Is Passivhaus Relevant in New Zealand?


Elrond Burrell
Elrond Burrell

Is it ‘Passive House’ or ‘Passivhaus’? That was one question I put to expat Kiwi, architect and Passive House expert, Elrond Burrell. But the main question should be, is Passivhaus even relevant in New Zealand?

Elrond Burrell was back visiting New Zealand recently and took the opportunity to conduct a couple of seminars on the Passivhaus standard. I didn’t catch him in person, but fortunately Elrond is an exemplar of a modern professional when it comes to social media, so I was able to connect through LinkedIn and then via Skype.

Passive House or Passivhaus?

Passivhaus School - Architype
If a school in the UK can achieve Passivhaus, then sure a home in New Zealand can too.

At Architype, Elrond and his colleagues try and use the term ‘Passivhaus’ to more accurately reflect the origins of the standard. Elrond also pointed out that ‘haus’ is often mis-understood to mean ‘house’, when in fact the correct translation is ‘building’. Hence Passivhause is about all building types, not just houses.

This is reflected in much of Elrond’s recent work where the Passivhaus standard has been successfully applied to school buildings.

What is Passivhaus?

At it’s most fundamental, Passivhaus is a comfort standard relating to indoor air temperature, ventilation rates and surface temperatures of a building. Specifically:

  1. The design software Passive House Planning Package (PHPP) is used in the design process
  2. The heating load of the building must be no greater than 15 kWhr/m²/yr (as assessed using PHPP)
  3. The total energy demand my be no greater than 120 kWhr/m²/yr
  4. Surface temperatures inside the building must go no less than 17°C
  5. The air leakage (through cracks and joints) of the building must be less than 0.6 times the total volume each hour (0.6 ac/hr) when measured at 50 Pa using a blower door.

New Zealand is Different From Germany

Passivhaus was co-developed by German physicist Professor Wolfgang Feist and Professor Bo Adamson from Sweden. As such, I often hear it referred to as a European standard and that we’re different here in New Zealand, so it doesn’t really apply here.

Is is true that Germany and Sweden are colder. They aslo have a lot more people and therefore build a lot more houses.

But we also have a lot in common with places like Germany. Their houses haven’t always been very warm and energy efficient. Through a long process of learning and market transformation, houses have become better. Surely we could learn something from this journey?

In addition, because it is colder in Germany and Sweden than it is in New Zealand and these standards are achievable there, we must surely be able to achieve them here.

New Zealanders Like ‘Indoor-Outdoor Flow’

This is another argument I hear about Passivhaus. We don’t want to be ‘closed in’ or sealed in an ‘airtight box’. Elrond points out that we like the idea of indoor-outdoor flow, but in reality, how much do we live this? I know at our home we do enjoy periods of hours where our French doors are flung open, effectively extending our dining room onto our deck. So in part, this is true.

However, as Elrond puts it, for the bulk of the time when we’re indoors, we tend to be fully indoors.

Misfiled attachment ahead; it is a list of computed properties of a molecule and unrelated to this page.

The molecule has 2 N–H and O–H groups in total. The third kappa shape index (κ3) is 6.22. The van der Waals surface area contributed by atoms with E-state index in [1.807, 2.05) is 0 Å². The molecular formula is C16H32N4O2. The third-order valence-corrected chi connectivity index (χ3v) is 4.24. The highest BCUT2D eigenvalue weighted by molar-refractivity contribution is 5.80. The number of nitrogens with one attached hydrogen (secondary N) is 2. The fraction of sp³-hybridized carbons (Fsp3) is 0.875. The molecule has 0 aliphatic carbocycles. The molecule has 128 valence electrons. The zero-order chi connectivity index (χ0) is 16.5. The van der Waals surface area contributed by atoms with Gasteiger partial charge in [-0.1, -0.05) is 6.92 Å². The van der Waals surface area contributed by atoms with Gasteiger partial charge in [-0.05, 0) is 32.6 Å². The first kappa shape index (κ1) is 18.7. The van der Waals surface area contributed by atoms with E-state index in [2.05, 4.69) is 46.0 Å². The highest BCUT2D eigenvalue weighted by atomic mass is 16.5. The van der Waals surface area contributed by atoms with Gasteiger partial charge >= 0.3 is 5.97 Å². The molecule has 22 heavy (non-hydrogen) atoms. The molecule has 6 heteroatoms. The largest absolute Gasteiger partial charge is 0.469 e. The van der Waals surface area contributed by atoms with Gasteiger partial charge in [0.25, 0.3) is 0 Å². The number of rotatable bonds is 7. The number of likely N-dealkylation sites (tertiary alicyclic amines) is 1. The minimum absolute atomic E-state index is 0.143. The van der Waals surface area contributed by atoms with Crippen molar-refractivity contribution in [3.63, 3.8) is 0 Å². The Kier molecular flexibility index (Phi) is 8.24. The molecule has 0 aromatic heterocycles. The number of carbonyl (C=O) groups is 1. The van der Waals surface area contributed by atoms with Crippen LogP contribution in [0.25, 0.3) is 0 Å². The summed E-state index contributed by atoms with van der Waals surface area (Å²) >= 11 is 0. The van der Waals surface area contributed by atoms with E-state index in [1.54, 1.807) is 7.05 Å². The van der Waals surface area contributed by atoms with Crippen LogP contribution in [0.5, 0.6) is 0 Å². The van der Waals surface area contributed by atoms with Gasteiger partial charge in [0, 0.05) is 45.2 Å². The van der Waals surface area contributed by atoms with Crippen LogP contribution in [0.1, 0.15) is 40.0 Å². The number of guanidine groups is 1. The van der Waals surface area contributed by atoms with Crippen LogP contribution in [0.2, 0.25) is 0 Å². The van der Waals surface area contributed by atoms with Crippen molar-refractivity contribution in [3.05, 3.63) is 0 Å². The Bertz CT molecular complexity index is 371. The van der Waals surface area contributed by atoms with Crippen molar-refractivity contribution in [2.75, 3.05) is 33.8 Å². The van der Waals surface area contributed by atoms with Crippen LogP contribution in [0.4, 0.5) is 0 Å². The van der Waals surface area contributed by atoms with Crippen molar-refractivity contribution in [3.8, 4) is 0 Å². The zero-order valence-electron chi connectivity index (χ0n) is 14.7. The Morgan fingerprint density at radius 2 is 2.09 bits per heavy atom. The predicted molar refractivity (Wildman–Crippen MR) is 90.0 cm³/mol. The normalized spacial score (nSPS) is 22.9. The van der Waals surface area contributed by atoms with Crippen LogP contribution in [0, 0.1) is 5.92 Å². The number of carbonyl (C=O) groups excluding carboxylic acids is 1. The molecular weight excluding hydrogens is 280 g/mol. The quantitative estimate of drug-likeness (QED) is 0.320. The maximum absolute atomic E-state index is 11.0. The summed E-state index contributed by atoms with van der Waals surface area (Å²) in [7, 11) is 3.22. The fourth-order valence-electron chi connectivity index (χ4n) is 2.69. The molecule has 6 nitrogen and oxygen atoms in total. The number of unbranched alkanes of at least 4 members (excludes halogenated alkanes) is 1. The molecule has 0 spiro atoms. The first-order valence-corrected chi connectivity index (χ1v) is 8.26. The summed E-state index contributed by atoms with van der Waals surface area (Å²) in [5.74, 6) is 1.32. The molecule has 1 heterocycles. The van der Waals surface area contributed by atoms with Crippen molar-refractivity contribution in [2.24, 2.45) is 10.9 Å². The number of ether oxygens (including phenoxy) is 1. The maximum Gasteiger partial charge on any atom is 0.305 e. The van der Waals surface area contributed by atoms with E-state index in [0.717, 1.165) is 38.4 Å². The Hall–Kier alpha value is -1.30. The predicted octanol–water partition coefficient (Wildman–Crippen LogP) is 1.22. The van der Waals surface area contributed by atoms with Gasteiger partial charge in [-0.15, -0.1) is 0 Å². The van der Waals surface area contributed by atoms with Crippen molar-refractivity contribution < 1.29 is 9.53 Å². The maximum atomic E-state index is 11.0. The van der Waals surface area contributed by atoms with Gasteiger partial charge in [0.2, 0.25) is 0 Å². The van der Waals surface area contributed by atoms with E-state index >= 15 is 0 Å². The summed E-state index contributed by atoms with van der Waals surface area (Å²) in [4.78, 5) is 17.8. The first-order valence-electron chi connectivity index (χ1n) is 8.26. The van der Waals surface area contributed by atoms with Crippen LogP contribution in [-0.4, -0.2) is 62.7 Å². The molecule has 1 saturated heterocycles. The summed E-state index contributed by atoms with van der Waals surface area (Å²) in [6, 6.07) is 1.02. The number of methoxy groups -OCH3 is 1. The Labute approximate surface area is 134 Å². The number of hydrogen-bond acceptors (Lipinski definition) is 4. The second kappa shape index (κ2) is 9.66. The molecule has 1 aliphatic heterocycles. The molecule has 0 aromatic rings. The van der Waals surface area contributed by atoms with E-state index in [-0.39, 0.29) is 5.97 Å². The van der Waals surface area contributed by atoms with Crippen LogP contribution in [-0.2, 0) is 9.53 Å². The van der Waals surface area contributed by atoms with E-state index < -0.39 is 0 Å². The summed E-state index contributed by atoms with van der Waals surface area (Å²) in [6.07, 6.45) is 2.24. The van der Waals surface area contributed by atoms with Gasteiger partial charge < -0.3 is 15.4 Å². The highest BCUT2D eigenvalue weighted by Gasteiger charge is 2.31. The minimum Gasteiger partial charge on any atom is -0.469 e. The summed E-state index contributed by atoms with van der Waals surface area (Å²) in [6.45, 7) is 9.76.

And is this really an issue anyway? Is Passivhaus incompatible with indoor-outdoor flow? Not in Elrond’s experience. He’s actually designed Passivhaus school buildings that include large sliding doors with ample indoor-outdoor flow.

Passivhaus School
This school building, designed by Elrond Burrell, achieved the Passivhaus standard and has large sliding doors, adding ‘indoor-outdoor flow’.

How Much Does it Cost to be Energy Efficient?

I really liked what Elrond had to say about the inevitable ‘cost-benefit’ question. Elrond’s suggestion is essentially to start with the budget and the desired comfort in mind, then design to suit these parameters. This sounds obvious, but it is contrary to the more common approach I see. A standard ‘design’ scenario for new home usually involves a prospective home buyer either choosing an existing plan, or starting with a floor size, plus a number of bedrooms and a wish list. Sustainability feature are then added at the end if there’s any budget left. And usually there isn’t.

The alternative approach of starting with a comfort objective in mind then limiting the size instead of limiting quality, sounds a lot like the ‘fabric first’ philosophy that Ben Adam-Smith and a number of his guests advocate.

Is Passivhaus Relevant in New Zealand?

In summary, I’m still unsure how relevant Passivhaus is to the New Zealand market. The objectives of the standards with respect to health, comfort and efficiency are certainly relevant. The adoption of the standard as a whole though is more of a marketing issue. But I guess the same could be said for all approaches that differ from the status quo.

Footnote. At the time of writing I’m aware of one certified Passivhaus in New Zealand. But I know that the team at Green Being (among others) are working on more designs. Are there any that I don’t know about? Leave a comment below and spread the good word.


Two of Elrond’s favourite resources are the Whole House Book and The Brute Force Collaborate.


  • Hi Matthew,

    It was great chatting to you, thanks for the opportunity.

    For Brute Force Collaborative I would point people to the blog where they cover a lot of interesting topics related to Passivhaus:

    There are 2 passivhaus houses in NZ completed that I know of: –
    New Zealand’s first PH;
    Raglan Passivhaus: (Also:

    In addition to Green being, I understand, Vicus Design Group also have several live Passivhaus projects on the go. NZ has very rapidly trained a lot of Certified Passivhaus Designers / Professionals so I think the number of projects is also going to grow rapidly with such a strong interest!